Sunday, September 22, 2013


Crows are the German Shepherds of the bird world.

Keeping cats out of our yard and away from the feathered morsels at the bird feeders [sigh] is a continuing, un-favorite preoccupation of mine. First, one neighbor's two darling kittens turned into lethal bird catchers. After some experimentation (yelling, arm waving, chasing, paper snapping), I learned that consistent watering with the super soaker would convince them to skirt our yard in their search for prey. Now our next-door neighbor's sweet little kitten has developed his own unhealthy fascination with the bird feeder. I hate doing it, but hating bird murders even worse, I treat that kitty to a super soak every time I see him in the yard. (Update: The kitty and I have reached a settlement. He can hang out in the front yard, but not in the back.)

Fortunately, I have help. Bertram, Corvina, and Ned are watchbirds. They caw to let me know when there's a cat in the yard. There is no ignoring the noise, or mistaking it for anything but a demand for cat mitigation measures. At first, the crows cawed at cats hanging out in other yards, too, but stopped when they learned that their fuss only works for our yard.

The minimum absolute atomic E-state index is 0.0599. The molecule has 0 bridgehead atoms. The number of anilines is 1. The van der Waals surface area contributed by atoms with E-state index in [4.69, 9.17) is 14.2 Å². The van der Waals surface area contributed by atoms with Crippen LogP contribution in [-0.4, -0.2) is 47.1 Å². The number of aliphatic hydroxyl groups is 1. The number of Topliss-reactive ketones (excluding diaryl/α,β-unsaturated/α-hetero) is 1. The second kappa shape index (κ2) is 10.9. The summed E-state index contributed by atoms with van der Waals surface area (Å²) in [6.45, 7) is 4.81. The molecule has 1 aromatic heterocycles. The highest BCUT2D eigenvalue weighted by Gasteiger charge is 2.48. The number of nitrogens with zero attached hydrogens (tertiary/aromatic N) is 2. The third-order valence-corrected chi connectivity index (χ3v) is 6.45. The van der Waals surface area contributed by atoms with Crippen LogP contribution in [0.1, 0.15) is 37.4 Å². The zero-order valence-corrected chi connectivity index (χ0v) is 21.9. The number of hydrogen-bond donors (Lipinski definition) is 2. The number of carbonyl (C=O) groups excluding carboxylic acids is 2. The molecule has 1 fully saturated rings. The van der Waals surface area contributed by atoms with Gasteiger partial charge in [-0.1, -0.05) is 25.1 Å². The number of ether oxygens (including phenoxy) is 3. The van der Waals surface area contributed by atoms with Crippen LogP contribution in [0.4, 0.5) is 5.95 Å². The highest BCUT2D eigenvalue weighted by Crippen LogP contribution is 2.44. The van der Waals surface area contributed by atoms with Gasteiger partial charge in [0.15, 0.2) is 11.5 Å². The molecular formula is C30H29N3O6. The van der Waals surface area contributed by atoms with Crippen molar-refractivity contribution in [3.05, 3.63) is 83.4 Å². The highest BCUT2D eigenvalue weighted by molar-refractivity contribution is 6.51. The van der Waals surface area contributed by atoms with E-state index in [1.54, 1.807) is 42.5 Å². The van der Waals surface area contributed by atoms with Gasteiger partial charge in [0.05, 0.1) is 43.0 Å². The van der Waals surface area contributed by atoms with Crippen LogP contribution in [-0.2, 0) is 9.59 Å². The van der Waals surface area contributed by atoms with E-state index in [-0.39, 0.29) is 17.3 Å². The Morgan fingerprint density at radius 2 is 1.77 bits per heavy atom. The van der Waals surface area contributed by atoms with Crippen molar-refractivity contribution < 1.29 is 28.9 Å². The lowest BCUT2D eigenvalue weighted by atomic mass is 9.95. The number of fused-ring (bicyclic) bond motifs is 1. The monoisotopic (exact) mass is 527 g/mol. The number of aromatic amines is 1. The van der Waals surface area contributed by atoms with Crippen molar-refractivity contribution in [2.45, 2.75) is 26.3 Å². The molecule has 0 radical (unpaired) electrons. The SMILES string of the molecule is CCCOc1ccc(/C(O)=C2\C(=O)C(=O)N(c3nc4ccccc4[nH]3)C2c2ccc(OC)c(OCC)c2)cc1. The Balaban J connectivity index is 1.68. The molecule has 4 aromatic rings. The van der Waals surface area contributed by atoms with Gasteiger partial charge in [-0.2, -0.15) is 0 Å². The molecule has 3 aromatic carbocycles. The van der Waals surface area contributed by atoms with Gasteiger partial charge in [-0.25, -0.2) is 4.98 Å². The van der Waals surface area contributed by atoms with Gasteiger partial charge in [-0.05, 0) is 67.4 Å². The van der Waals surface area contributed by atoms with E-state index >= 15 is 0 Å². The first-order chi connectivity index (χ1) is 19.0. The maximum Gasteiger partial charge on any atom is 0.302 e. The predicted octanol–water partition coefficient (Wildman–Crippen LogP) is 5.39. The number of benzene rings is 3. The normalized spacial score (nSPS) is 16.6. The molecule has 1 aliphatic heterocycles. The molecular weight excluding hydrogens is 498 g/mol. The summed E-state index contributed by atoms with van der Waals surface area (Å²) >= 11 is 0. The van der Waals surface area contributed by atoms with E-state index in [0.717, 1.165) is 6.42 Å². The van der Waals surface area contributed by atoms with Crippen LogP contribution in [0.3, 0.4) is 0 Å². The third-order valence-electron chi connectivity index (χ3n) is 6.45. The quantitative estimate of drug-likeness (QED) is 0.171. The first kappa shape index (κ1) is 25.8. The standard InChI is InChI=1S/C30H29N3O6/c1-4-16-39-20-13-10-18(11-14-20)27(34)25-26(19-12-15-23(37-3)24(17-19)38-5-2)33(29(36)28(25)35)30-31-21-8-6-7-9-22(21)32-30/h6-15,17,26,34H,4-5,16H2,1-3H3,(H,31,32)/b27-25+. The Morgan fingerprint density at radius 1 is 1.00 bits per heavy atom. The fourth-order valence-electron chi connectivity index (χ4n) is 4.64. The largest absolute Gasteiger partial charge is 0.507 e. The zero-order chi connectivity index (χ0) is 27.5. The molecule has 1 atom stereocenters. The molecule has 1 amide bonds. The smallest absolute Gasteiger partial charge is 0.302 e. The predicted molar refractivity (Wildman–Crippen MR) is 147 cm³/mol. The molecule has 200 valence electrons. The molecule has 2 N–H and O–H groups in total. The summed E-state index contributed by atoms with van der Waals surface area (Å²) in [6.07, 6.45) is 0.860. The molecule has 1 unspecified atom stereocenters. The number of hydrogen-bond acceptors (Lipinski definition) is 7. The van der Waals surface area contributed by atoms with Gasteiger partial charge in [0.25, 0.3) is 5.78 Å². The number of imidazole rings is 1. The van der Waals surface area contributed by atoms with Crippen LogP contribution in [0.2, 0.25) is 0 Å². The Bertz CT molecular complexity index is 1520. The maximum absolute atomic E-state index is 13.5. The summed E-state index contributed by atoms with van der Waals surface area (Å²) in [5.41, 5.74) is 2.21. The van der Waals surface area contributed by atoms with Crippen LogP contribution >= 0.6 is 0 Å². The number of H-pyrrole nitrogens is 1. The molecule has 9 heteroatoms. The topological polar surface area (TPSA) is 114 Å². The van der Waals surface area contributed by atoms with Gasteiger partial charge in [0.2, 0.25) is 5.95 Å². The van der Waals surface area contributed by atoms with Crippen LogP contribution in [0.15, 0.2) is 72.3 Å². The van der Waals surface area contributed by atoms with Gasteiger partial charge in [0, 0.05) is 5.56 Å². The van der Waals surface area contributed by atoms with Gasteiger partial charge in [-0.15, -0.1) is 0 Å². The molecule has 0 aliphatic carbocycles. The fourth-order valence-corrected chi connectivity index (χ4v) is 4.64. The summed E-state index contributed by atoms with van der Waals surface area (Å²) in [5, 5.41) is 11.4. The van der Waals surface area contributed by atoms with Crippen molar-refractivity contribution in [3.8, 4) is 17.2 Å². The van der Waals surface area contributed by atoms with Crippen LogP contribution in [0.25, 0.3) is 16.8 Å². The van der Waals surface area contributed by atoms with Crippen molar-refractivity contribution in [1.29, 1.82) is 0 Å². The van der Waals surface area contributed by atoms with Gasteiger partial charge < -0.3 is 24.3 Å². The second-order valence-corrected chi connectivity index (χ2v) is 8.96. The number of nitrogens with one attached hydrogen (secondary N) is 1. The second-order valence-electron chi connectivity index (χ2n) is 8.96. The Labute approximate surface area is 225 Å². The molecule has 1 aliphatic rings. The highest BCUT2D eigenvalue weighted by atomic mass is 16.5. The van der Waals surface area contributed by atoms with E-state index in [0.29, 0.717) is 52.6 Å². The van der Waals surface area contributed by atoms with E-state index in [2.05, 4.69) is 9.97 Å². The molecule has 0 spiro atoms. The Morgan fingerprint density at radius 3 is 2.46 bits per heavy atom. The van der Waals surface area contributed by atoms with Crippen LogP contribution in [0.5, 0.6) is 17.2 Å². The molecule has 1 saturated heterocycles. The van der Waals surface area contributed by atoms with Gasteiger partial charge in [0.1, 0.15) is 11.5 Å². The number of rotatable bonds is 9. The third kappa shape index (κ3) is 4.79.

Bertram warns the other yardbirds about a predatory cat. 

I thought this warning behavior might be unique to "my" crows, but a couple of weeks ago I watched while a crow cawed angrily at a bus that had collided with a seagull. The crow sat on the wire over the bus stop and cawed at the offending bus as well as every other bus that came during the 15 minutes I was standing there. Crows also take action towards predatory birds during nesting season. When hawks and eagles try to raid a crow's nest, crows flock in from the surrounding areas and gang up on the predators, hassling them until they give up and leave.

Dr. John Marzluff, at the University of Washington, is very interested in how crows share knowledge with one another about "dangerous humans," e.g., humans who have trapped and banded them for research and then released them. From my personal observations, though, it isn't just humans that crows mob, but anything that represents a danger -- a hawk, an eagle, a cat -- or even a bus. Crows are to other birds world like German Shepherds are to people: watchers, warners, and sometimes even attackers
You go, Bertram!

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